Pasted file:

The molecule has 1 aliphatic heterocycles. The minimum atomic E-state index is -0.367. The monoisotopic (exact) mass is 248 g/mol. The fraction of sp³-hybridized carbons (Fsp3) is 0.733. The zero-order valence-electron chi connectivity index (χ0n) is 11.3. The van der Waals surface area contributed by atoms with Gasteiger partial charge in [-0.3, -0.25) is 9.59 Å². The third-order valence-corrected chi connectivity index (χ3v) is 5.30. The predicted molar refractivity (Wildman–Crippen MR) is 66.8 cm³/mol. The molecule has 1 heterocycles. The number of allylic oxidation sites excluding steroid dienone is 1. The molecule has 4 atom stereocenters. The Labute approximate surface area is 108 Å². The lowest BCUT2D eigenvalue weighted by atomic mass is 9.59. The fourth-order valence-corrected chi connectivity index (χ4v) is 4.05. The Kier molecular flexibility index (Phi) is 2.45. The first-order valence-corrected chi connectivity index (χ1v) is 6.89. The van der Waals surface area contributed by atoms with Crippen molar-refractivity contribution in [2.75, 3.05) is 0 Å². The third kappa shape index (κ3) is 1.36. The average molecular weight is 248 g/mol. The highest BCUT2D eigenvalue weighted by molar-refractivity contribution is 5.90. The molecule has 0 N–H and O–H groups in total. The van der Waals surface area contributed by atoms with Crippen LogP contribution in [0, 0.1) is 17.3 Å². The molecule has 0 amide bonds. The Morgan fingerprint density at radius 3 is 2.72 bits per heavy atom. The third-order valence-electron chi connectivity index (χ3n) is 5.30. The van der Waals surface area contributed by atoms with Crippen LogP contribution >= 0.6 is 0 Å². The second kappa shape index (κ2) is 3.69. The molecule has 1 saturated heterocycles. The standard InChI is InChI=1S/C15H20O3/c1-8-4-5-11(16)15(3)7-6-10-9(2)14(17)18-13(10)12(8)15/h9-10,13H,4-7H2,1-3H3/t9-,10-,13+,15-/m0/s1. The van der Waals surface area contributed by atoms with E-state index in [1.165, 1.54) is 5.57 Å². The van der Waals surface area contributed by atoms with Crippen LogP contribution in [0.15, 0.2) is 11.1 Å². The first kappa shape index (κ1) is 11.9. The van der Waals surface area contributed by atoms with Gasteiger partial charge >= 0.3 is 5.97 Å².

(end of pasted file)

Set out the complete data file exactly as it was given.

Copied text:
The molecule has 1 aliphatic heterocycles. The minimum atomic E-state index is -0.367. The monoisotopic (exact) mass is 248 g/mol. The fraction of sp³-hybridized carbons (Fsp3) is 0.733. The zero-order valence-electron chi connectivity index (χ0n) is 11.3. The van der Waals surface area contributed by atoms with Gasteiger partial charge in [-0.3, -0.25) is 9.59 Å². The third-order valence-corrected chi connectivity index (χ3v) is 5.30. The predicted molar refractivity (Wildman–Crippen MR) is 66.8 cm³/mol. The molecule has 1 heterocycles. The number of allylic oxidation sites excluding steroid dienone is 1. The molecule has 4 atom stereocenters. The Labute approximate surface area is 108 Å². The lowest BCUT2D eigenvalue weighted by atomic mass is 9.59. The fourth-order valence-corrected chi connectivity index (χ4v) is 4.05. The Kier molecular flexibility index (Phi) is 2.45. The first-order valence-corrected chi connectivity index (χ1v) is 6.89. The van der Waals surface area contributed by atoms with Crippen molar-refractivity contribution in [2.75, 3.05) is 0 Å². The third kappa shape index (κ3) is 1.36. The average molecular weight is 248 g/mol. The highest BCUT2D eigenvalue weighted by molar-refractivity contribution is 5.90. The molecule has 0 N–H and O–H groups in total. The van der Waals surface area contributed by atoms with Crippen LogP contribution in [0, 0.1) is 17.3 Å². The molecule has 0 amide bonds. The Morgan fingerprint density at radius 3 is 2.72 bits per heavy atom. The third-order valence-electron chi connectivity index (χ3n) is 5.30. The van der Waals surface area contributed by atoms with Crippen LogP contribution >= 0.6 is 0 Å². The second kappa shape index (κ2) is 3.69. The molecule has 1 saturated heterocycles. The standard InChI is InChI=1S/C15H20O3/c1-8-4-5-11(16)15(3)7-6-10-9(2)14(17)18-13(10)12(8)15/h9-10,13H,4-7H2,1-3H3/t9-,10-,13+,15-/m0/s1. The van der Waals surface area contributed by atoms with E-state index in [1.165, 1.54) is 5.57 Å². The van der Waals surface area contributed by atoms with Crippen LogP contribution in [0.15, 0.2) is 11.1 Å². The first kappa shape index (κ1) is 11.9. The van der Waals surface area contributed by atoms with Gasteiger partial charge >= 0.3 is 5.97 Å².